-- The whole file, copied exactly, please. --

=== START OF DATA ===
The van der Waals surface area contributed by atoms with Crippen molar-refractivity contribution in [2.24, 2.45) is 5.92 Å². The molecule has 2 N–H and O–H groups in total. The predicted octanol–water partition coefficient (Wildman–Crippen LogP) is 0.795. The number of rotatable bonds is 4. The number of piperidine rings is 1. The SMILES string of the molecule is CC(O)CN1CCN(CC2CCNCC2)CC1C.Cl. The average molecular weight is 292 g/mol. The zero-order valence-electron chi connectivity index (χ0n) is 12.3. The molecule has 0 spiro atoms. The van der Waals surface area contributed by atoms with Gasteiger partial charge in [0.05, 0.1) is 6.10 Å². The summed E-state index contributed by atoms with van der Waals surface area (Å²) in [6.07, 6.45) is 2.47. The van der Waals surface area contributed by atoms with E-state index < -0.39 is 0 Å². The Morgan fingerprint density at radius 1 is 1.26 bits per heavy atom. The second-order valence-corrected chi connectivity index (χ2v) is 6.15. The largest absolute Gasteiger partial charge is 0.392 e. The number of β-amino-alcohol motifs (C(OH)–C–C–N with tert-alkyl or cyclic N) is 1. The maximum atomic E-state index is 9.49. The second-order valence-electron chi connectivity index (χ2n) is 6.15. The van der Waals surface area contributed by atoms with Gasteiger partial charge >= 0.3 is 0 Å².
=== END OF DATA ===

The van der Waals surface area contributed by atoms with Crippen molar-refractivity contribution in [2.24, 2.45) is 5.92 Å². The molecule has 2 N–H and O–H groups in total. The predicted octanol–water partition coefficient (Wildman–Crippen LogP) is 0.795. The number of rotatable bonds is 4. The number of piperidine rings is 1. The SMILES string of the molecule is CC(O)CN1CCN(CC2CCNCC2)CC1C.Cl. The average molecular weight is 292 g/mol. The zero-order valence-electron chi connectivity index (χ0n) is 12.3. The molecule has 0 spiro atoms. The van der Waals surface area contributed by atoms with Gasteiger partial charge in [0.05, 0.1) is 6.10 Å². The summed E-state index contributed by atoms with van der Waals surface area (Å²) in [6.07, 6.45) is 2.47. The van der Waals surface area contributed by atoms with E-state index < -0.39 is 0 Å². The Morgan fingerprint density at radius 1 is 1.26 bits per heavy atom. The second-order valence-corrected chi connectivity index (χ2v) is 6.15. The largest absolute Gasteiger partial charge is 0.392 e. The number of β-amino-alcohol motifs (C(OH)–C–C–N with tert-alkyl or cyclic N) is 1. The maximum atomic E-state index is 9.49. The second-order valence-electron chi connectivity index (χ2n) is 6.15. The van der Waals surface area contributed by atoms with Gasteiger partial charge >= 0.3 is 0 Å².